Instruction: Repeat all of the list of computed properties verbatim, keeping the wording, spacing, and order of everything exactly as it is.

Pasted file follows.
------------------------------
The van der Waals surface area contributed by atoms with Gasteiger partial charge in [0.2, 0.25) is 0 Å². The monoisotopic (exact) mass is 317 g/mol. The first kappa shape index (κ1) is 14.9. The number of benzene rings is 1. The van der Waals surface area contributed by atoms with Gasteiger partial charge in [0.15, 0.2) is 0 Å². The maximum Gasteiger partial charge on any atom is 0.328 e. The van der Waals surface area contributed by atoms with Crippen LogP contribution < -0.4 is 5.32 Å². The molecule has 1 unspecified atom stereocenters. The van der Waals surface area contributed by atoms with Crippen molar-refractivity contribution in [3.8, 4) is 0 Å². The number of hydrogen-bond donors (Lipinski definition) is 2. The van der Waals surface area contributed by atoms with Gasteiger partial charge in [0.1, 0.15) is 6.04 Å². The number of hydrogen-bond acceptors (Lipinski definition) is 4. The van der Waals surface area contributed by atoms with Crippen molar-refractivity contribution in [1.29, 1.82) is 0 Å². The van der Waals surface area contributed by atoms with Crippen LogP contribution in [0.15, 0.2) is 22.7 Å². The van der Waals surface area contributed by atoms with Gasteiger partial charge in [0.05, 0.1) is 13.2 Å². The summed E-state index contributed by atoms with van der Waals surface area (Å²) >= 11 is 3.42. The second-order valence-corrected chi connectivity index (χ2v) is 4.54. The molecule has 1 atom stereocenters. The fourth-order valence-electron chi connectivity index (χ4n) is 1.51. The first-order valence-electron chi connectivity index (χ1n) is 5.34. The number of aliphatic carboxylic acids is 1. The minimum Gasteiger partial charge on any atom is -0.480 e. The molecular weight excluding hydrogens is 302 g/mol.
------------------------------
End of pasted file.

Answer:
The van der Waals surface area contributed by atoms with Gasteiger partial charge in [0.2, 0.25) is 0 Å². The monoisotopic (exact) mass is 317 g/mol. The first kappa shape index (κ1) is 14.9. The number of benzene rings is 1. The van der Waals surface area contributed by atoms with Gasteiger partial charge in [0.15, 0.2) is 0 Å². The maximum Gasteiger partial charge on any atom is 0.328 e. The van der Waals surface area contributed by atoms with Crippen LogP contribution < -0.4 is 5.32 Å². The molecule has 1 unspecified atom stereocenters. The van der Waals surface area contributed by atoms with Crippen molar-refractivity contribution in [3.8, 4) is 0 Å². The number of hydrogen-bond donors (Lipinski definition) is 2. The van der Waals surface area contributed by atoms with Gasteiger partial charge in [0.1, 0.15) is 6.04 Å². The number of hydrogen-bond acceptors (Lipinski definition) is 4. The van der Waals surface area contributed by atoms with Crippen molar-refractivity contribution in [1.29, 1.82) is 0 Å². The van der Waals surface area contributed by atoms with Crippen LogP contribution in [0.15, 0.2) is 22.7 Å². The van der Waals surface area contributed by atoms with Gasteiger partial charge in [0.05, 0.1) is 13.2 Å². The summed E-state index contributed by atoms with van der Waals surface area (Å²) >= 11 is 3.42. The second-order valence-corrected chi connectivity index (χ2v) is 4.54. The molecule has 1 atom stereocenters. The fourth-order valence-electron chi connectivity index (χ4n) is 1.51. The first-order valence-electron chi connectivity index (χ1n) is 5.34. The number of aliphatic carboxylic acids is 1. The minimum Gasteiger partial charge on any atom is -0.480 e. The molecular weight excluding hydrogens is 302 g/mol.